Christopher Adams

The Business Herald’s markets and banking reporter.

China Construction Bank gains NZ banking license

China Construction Bank will become New Zealand's 24th registered bank. Photo / Twitter-@MexicoEnNumeros
China Construction Bank will become New Zealand's 24th registered bank. Photo / Twitter-@MexicoEnNumeros

China Construction Bank, which has been granted a license to operate in New Zealand, will initially focus on business banking as it establishes a presence in this country but is looking to eventually establish retail operations here, says Dame Jenny Shipley, chairwoman of the Chinese lender's local arm.

The Chinese bank last year approved a US$50 million capital injection to set up a New Zealand subsidiary, adding to its branches in Germany, South Africa, Vietnam, Russia, the US, Korea, Australia, Singapore, Taiwan and Japan, plus a wholly-owned subsidiary in the UK.

Its registration follows that of the Industrial and Commercial Bank of China, which became the first Chinese bank to register in New Zealand last November.

Shipley said China Construction Bank New Zealand had been granted a license by this country's Reserve Bank to operate a full range of banking services, including retail banking.

However, its current strategy was to work with Kiwi firms doing business in China and Chinese companies coming the opposite direction, as well as "supporting high net worth individuals who are either present or wish to come to New Zealand and do business here".

"In due course we will develop the retail banking platform," Shipley said. "The first two years of our strategy will focus very much on the trade business and the investment business and some of the currency conversion opportunities."

She said the Chinese bank would bring additional competition into the local banking market.

"Obviously the Australian banks dominate our banking sector," said Shipley, who was a director of China Construction Bank for six years before retiring last year. "Over time we would hope to provide a competitive banking environment alongside other existing banking services."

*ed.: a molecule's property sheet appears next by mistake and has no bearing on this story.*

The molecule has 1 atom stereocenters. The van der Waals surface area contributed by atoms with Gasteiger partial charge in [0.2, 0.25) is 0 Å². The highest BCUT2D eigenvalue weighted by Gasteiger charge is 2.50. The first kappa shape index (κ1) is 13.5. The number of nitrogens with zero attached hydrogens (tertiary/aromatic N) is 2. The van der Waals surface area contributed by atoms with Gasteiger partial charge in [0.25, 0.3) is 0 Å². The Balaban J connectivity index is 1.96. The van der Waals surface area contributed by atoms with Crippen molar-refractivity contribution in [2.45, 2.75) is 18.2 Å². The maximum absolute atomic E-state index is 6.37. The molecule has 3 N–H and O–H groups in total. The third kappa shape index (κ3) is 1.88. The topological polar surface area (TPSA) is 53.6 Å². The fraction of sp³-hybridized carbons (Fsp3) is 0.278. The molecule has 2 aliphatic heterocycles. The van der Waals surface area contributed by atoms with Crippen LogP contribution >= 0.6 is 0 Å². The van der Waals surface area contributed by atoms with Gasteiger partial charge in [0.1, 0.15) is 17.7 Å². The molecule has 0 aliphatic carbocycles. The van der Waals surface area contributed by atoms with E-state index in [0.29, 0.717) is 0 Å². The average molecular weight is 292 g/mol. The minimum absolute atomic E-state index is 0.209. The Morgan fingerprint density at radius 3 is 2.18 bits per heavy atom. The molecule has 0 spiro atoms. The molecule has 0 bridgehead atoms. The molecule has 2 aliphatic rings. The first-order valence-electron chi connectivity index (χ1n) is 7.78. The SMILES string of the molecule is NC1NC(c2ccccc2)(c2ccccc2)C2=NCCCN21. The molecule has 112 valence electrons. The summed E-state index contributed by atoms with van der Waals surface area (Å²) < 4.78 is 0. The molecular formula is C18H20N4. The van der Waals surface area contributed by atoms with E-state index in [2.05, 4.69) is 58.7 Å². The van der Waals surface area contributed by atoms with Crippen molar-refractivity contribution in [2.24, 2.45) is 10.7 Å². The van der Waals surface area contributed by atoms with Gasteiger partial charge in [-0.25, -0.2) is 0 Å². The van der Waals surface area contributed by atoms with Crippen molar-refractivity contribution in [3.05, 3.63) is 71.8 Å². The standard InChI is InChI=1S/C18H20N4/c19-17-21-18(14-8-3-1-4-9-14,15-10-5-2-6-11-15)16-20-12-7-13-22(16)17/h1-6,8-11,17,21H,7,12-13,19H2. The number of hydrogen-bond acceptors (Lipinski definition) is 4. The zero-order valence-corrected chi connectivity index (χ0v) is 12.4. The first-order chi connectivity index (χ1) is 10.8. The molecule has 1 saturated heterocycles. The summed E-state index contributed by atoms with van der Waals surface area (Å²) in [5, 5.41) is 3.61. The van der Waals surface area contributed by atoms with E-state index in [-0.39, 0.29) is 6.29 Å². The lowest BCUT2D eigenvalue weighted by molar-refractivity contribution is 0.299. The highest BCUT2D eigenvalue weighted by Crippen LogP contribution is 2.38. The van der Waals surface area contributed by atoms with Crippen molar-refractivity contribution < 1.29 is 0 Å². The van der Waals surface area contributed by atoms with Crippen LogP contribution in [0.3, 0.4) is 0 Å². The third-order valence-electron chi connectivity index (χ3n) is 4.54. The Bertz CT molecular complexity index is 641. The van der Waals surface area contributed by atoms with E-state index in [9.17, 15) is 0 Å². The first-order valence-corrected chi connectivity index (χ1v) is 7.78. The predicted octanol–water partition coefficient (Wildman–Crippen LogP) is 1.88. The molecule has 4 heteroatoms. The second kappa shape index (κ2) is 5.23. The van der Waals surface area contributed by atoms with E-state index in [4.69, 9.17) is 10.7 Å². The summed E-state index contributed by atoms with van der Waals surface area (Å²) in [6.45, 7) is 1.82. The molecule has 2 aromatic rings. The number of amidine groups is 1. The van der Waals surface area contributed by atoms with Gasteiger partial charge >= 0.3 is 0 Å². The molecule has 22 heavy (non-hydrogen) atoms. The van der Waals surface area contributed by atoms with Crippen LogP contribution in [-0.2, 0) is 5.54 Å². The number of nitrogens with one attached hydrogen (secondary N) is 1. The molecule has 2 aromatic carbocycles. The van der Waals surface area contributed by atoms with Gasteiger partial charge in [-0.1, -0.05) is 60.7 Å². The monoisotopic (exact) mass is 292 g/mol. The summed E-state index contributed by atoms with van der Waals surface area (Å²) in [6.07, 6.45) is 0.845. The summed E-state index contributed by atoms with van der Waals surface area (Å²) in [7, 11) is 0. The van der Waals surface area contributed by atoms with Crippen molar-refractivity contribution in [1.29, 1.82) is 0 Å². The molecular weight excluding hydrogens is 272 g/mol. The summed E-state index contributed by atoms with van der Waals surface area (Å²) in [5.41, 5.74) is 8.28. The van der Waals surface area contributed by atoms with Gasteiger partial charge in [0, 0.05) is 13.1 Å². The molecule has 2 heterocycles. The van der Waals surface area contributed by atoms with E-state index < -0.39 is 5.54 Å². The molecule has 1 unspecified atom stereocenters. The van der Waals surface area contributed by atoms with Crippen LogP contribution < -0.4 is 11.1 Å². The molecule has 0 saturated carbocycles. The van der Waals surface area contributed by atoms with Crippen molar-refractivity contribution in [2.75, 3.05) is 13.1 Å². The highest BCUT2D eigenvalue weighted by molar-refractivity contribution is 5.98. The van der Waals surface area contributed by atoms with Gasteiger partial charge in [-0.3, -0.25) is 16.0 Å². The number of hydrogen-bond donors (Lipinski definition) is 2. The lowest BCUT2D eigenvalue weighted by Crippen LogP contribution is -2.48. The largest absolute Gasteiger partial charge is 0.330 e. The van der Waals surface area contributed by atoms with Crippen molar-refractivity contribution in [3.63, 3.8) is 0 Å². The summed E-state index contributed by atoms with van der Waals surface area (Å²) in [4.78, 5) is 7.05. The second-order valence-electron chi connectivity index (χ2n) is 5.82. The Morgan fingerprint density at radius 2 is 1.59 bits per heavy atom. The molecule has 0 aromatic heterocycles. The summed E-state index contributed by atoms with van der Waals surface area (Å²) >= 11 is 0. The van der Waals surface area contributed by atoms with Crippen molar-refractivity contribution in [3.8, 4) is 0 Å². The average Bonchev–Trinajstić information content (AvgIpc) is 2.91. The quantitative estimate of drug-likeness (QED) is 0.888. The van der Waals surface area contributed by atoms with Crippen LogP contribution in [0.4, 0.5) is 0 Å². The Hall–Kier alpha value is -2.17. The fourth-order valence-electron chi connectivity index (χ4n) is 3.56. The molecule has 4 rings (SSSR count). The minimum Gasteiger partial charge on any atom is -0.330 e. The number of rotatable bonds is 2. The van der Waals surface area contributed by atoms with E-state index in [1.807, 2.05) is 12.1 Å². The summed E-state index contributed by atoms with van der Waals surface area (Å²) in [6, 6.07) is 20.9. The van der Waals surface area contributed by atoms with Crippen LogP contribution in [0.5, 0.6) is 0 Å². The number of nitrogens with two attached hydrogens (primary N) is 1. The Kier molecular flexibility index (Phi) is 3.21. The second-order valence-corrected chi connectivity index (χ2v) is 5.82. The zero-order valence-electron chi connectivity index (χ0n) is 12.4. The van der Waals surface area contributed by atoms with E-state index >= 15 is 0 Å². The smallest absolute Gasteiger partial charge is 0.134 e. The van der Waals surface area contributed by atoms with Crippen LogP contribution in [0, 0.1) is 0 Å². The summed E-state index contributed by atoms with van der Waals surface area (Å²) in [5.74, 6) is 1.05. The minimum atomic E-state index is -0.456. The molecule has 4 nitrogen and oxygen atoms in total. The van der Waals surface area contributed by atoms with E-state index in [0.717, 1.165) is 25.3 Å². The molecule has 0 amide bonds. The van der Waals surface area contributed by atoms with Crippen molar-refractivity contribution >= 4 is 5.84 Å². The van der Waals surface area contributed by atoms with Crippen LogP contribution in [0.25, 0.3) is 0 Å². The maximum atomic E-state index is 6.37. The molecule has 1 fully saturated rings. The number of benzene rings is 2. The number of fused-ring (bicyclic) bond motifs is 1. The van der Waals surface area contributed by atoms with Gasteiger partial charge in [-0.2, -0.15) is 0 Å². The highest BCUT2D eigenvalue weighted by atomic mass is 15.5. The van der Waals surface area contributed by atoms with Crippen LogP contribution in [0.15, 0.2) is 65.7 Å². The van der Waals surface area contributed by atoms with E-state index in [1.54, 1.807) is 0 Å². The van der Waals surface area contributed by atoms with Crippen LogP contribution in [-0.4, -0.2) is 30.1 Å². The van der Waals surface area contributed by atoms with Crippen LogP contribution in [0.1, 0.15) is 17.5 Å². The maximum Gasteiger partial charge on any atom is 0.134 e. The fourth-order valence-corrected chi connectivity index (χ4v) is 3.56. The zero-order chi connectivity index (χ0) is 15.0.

China and New Zealand have set a target of reaching $30 billion in annual bilateral trade by 2020.

Shipley said the Chinese bank viewed that growth in trade as "a very large business opportunity".

The bank's local arm also counts former PwC chairman John Shewan, now an adjunct professor at Wellington's Victoria University, as a director.

In a statement the bank said it would focus on wholesale banking services including deposits, syndicated and bilateral loans and trade finance products.

"Leveraging on CCB's global multi-currency payment network and trading platform, CCB NZ will be able to provide swift and reliable settlement services for NZD, CNY, USD and other major currencies, as well as a variety of foreign exchange products."

The bank said it would also pursue opportunities to participate in large-scale New Zealand construction projects.

China Construction Bank, which is listed on the Shanghai and Hong Kong stock exchanges, said its market capitalisation reached US$187.8 billion at the end of its last financial year.

The bank operates 14,650 branches in Mainland China, providing services to three million corporate clients and 291 million retail customers.

Shipley said China Construction Bank New Zealand had established a head office in central Auckland's Vero Centre.

-With BusinessDesk

- NZ Herald

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